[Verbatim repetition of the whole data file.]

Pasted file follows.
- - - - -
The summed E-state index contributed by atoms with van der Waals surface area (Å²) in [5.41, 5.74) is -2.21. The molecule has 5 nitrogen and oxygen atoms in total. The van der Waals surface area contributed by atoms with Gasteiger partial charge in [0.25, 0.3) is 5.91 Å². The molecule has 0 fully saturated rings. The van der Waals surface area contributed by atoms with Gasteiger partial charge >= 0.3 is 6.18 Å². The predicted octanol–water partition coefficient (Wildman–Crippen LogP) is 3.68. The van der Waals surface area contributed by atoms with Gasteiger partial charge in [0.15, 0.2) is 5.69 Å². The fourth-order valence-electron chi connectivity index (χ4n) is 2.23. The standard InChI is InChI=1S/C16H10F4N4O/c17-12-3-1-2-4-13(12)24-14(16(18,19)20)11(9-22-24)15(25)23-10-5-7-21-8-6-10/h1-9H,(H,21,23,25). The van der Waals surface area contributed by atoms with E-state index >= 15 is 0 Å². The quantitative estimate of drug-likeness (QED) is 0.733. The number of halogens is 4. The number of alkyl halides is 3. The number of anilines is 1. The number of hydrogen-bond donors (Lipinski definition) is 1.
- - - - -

The summed E-state index contributed by atoms with van der Waals surface area (Å²) in [5.41, 5.74) is -2.21. The molecule has 5 nitrogen and oxygen atoms in total. The van der Waals surface area contributed by atoms with Gasteiger partial charge in [0.25, 0.3) is 5.91 Å². The molecule has 0 fully saturated rings. The van der Waals surface area contributed by atoms with Gasteiger partial charge >= 0.3 is 6.18 Å². The predicted octanol–water partition coefficient (Wildman–Crippen LogP) is 3.68. The van der Waals surface area contributed by atoms with Gasteiger partial charge in [0.15, 0.2) is 5.69 Å². The fourth-order valence-electron chi connectivity index (χ4n) is 2.23. The standard InChI is InChI=1S/C16H10F4N4O/c17-12-3-1-2-4-13(12)24-14(16(18,19)20)11(9-22-24)15(25)23-10-5-7-21-8-6-10/h1-9H,(H,21,23,25). The van der Waals surface area contributed by atoms with E-state index >= 15 is 0 Å². The quantitative estimate of drug-likeness (QED) is 0.733. The number of halogens is 4. The number of alkyl halides is 3. The number of anilines is 1. The number of hydrogen-bond donors (Lipinski definition) is 1.